In a just completed Tuesday morning conference call, the Obama campaign focused on an important constituency--Republicans. Obama during the primary called Republicans who support him "Obamacans" and the word has entered the political lexicon.
Former Rep. Jim Leach (R-Ia.) former Sen. Lincoln Chaffee (R-R.I.) and former Bush White House intelligence advisor Rita E. Hauser were on the call, touting Obama's foreign and fiscal expertise. More important to the group, Sen. Barack Obama (D-Ill.) is not rival Sen. John McCain (R-Az.).
Chaffee--who reminded reporters on the call he left the GOP party and voted for Obama in the Rhode Island primary, but still claims creds as a Republican-- said "it's a different John McCain" who is running for president in 2008. McCain's reversal on making tax cuts permanent and offshore oil drilling and his foreign policy alignment with Bush/Cheney has "fractured his credibility," Chaffee said.
Leach, winding up a stint as interim director at Harvard's Institute of Politics, said McCain represented the prospect "we will have more of the same."
Leach coming out for Obama is no surprise. After the conference call Leach and I chatted and he told me he gave a speech at Princeton before the Iowa caucus where he was very "positive" about Obama, and a version of that speech played as an essay in some Iowa newspapers before the crucial Iowa vote that Obama won.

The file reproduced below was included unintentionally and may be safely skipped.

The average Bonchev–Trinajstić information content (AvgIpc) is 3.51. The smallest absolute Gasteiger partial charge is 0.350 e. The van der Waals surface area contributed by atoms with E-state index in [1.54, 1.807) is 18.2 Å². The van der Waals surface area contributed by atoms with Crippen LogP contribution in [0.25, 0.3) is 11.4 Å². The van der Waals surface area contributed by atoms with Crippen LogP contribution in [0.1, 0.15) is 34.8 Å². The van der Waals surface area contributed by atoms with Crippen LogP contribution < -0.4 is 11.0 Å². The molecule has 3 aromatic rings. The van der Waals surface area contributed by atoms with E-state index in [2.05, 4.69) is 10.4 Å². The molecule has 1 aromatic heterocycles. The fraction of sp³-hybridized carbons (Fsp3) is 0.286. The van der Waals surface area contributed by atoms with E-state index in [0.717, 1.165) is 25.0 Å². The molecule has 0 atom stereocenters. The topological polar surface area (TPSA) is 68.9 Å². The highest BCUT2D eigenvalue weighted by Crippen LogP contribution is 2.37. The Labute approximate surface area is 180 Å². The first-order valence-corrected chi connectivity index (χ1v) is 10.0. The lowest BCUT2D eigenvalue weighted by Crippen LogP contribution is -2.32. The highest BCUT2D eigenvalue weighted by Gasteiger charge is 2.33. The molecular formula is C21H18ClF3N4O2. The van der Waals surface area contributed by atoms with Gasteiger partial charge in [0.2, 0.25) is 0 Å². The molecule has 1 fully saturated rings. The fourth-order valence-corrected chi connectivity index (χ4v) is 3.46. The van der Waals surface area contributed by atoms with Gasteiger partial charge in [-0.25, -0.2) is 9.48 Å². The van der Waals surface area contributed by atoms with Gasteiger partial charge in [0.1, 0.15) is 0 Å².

Leach will be returning to Princeton's Woodrow Wilson Center. In the run-up to the Republican conference call, Leach conferred with Obama campaign manager David Plouffe and national political director Patrick Gaspard.
The question of whether Republicans will be at the Democratic convention was asked during the call but there was no direct answer. Leach said if invited to attend by the Obama campaign, "in all probability" he would go." END UPDATE INSERT
The campaign will soon launch a website targeted to Republicans billed during the call as very "innovative."
After the call, I e-mailed Obama spokesman Josh Earnest--who handled Iowa communications in the pre-caucus era of this long campaign--asking what is the innovation. Said Earnest, "we expect to use the website to engage Republicans across the country and give them the opportunity to get involved in this campaign." END UPDATE INSERT
Said Hauser, "the effort is to get people, Republican people, to vote for Obama."